South Korea should be careful not to be overly dependent on China, a key sourcing destination for Seoul, as Beijing could leverage that to get what it wants in a world split between free democracies and authoritarian regimes, NATO Secretary-General Jens Stoltenberg said in Seoul on Monday.
The visit by the chief of the 30-member military alliance based in Brussels, Belgium -- the second time since 2017 -- is the latest move by the Western coalition trying to push back against longtime adversaries like Russia by rallying major Asian democracies. Japan is Stoltenberg’s next stop.
Speaking at the Chey Institute for Advanced Studies in Seoul, the first stop of his two-day trip that started Sunday, the NATO chief drew on a German example of how Russia had weaponized gas supplies, warning of security implications from “commercial decisions.”
“To be too dependent on specific commodities -- specific raw materials, rare earth minerals for instance -- makes us vulnerable. If we start exporting advanced technologies, China and Russia can later on use them to threaten us. Then we make ourselves vulnerable,” Stoltenberg said.
“If we allow China to control critical infrastructure, we become vulnerable,” he said in response to questions over China’s retaliation against Korea if it expands ties with NATO. Though not an adversary, China is still a “challenge” that NATO has recently given higher priority to, according to the alliance chief, who labeled the county everything against free democracies stand for.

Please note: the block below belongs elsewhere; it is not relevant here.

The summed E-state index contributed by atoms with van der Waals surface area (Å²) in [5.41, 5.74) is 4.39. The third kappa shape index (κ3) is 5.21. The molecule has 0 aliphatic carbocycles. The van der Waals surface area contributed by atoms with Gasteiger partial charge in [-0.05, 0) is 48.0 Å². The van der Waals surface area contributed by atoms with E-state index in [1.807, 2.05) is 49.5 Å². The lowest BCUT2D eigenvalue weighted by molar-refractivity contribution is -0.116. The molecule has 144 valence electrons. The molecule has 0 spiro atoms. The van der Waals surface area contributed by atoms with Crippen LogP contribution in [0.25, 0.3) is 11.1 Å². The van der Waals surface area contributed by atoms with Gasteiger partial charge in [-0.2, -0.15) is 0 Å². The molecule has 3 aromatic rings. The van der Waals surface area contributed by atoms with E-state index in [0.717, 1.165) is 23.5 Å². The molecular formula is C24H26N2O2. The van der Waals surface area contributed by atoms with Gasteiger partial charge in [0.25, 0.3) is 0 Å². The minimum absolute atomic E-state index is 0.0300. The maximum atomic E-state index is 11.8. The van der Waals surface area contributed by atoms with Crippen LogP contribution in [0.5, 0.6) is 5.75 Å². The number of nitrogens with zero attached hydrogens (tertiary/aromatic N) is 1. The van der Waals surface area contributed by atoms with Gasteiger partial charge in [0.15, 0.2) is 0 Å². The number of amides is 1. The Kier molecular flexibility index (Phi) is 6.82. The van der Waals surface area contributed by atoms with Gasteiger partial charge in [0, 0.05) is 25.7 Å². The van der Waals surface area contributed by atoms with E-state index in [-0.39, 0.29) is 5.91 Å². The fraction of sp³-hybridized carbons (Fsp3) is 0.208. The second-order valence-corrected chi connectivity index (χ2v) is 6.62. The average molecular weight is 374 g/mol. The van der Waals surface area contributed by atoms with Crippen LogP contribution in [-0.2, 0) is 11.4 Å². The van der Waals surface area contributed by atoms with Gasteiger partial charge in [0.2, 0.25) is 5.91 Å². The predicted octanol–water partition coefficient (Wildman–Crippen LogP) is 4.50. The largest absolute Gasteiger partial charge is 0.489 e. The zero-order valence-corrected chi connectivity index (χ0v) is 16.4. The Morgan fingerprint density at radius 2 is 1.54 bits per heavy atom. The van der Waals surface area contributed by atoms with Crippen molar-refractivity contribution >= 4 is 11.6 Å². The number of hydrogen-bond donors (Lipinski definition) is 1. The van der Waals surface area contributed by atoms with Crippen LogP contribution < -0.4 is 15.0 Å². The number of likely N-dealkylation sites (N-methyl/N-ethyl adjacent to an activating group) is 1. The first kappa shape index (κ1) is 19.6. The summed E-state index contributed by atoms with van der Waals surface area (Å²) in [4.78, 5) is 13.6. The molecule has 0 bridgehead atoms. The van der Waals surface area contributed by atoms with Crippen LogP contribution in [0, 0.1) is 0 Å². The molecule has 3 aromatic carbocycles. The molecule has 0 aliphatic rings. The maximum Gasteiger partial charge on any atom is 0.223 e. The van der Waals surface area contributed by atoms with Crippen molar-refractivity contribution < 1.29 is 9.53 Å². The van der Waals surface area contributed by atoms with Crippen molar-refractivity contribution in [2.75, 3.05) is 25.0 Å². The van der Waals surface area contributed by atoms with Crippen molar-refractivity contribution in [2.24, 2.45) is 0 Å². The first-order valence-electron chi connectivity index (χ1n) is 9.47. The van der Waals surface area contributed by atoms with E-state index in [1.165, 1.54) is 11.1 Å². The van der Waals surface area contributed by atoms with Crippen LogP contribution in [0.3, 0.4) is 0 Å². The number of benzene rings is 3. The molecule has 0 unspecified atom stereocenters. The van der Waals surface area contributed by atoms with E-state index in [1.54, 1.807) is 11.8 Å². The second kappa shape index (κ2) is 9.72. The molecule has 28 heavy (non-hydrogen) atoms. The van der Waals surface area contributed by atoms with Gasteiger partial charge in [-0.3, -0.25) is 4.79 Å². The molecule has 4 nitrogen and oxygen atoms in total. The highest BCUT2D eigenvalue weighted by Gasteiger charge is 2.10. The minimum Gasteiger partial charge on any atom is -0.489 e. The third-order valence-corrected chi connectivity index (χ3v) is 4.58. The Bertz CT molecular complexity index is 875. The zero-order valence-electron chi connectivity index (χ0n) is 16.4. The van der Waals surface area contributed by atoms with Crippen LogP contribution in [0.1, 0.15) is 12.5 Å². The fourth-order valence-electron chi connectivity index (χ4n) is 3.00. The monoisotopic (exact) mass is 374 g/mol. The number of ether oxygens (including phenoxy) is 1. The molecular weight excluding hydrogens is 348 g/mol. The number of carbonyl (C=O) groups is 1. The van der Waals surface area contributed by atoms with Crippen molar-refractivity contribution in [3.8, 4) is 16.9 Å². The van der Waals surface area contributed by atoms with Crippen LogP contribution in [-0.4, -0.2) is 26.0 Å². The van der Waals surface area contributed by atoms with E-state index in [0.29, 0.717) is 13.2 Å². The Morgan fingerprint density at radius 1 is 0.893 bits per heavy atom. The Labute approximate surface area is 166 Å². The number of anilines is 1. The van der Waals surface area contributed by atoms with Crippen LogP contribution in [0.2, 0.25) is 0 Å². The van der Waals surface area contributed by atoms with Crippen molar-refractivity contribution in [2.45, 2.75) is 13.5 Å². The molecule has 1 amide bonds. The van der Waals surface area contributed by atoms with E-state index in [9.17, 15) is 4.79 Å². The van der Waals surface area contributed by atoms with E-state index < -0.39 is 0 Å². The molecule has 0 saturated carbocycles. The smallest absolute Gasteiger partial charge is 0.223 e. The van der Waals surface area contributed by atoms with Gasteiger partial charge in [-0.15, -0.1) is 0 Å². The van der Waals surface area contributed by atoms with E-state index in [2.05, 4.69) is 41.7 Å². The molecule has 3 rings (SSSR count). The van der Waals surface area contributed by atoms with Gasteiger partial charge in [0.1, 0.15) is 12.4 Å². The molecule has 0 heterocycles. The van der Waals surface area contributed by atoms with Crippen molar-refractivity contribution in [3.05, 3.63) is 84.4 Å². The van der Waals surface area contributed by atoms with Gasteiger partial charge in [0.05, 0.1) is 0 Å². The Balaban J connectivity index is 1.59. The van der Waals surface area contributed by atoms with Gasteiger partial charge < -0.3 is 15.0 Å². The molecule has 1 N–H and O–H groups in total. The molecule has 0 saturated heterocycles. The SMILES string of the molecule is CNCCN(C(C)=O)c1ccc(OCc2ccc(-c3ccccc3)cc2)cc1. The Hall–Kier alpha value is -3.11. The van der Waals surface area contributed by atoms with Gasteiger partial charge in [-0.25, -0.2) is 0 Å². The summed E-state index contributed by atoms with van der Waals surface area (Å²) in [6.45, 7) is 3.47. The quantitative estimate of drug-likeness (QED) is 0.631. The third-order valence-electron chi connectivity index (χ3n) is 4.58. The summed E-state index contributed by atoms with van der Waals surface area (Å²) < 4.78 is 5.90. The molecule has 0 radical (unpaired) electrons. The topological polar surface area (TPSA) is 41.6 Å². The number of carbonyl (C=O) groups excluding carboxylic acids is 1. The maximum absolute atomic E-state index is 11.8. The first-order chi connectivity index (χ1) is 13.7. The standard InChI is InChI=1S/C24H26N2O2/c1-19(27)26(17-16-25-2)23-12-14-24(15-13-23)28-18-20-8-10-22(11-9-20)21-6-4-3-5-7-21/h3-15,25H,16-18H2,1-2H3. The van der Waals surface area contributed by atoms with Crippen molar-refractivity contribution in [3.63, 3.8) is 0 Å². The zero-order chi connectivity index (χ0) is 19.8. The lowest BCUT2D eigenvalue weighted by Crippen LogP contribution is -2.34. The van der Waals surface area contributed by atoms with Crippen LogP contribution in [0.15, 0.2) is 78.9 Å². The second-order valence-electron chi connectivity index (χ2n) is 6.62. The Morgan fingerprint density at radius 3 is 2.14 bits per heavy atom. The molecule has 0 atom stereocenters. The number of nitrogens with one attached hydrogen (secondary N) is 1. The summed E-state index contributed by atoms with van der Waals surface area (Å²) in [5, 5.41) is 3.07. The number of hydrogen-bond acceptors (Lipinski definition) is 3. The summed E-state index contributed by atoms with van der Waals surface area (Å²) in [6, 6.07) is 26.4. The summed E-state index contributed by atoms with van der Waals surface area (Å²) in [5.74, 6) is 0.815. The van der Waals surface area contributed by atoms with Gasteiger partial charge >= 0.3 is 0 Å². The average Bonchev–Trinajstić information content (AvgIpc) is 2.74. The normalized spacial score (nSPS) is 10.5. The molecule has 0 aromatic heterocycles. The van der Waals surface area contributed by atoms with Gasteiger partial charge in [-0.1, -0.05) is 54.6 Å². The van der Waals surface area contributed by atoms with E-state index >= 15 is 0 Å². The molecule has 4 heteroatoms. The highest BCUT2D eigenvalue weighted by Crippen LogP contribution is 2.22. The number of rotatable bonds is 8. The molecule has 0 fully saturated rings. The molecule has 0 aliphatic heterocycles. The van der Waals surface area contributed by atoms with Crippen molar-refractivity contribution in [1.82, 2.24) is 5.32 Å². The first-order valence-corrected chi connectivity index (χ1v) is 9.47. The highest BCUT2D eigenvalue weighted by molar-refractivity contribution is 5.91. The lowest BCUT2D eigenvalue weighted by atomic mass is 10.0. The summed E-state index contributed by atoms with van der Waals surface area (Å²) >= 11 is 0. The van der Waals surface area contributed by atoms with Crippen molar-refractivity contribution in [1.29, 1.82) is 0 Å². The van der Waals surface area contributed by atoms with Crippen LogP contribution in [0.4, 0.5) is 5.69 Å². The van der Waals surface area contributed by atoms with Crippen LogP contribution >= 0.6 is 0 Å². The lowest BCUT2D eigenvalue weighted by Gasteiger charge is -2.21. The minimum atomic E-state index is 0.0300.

Taking into account how business decisions carry security consequences is crucial, Stoltenberg noted, but that does not mean abandoning free trade. He did not elaborate on ways for Seoul to manage trade ties with Beijing -- Korea’s biggest trading partner.
As long as authoritarian powers do not relinquish their control over nuclear weapons, nuclear deterrence cannot be ruled out, the NATO chief added in support of the “extended deterrence” Korea and the US maintain. The term refers to US support involving its nuclear umbrella and strategic assets like bombers and fighters, all meant to prevent outside aggression.
Korea, Stoltenberg said, should do more to step up its military support for Ukraine as other countries have already gone as far as reversing their previous policy of not providing weapons to countries in conflicts. Germany said last week it would send Leopard 2 tanks.
Stoltenberg described arms support as crucial in bringing closure to the Russian invasion of Ukraine, a mission he said all countries embracing democracies should help achieve. Later in the day, the NATO chief met with Defense Minister Lee Jong-sup and President Yoon Suk Yeol. Yoon attended a NATO summit in June last year, as the first South Korea leader to do so.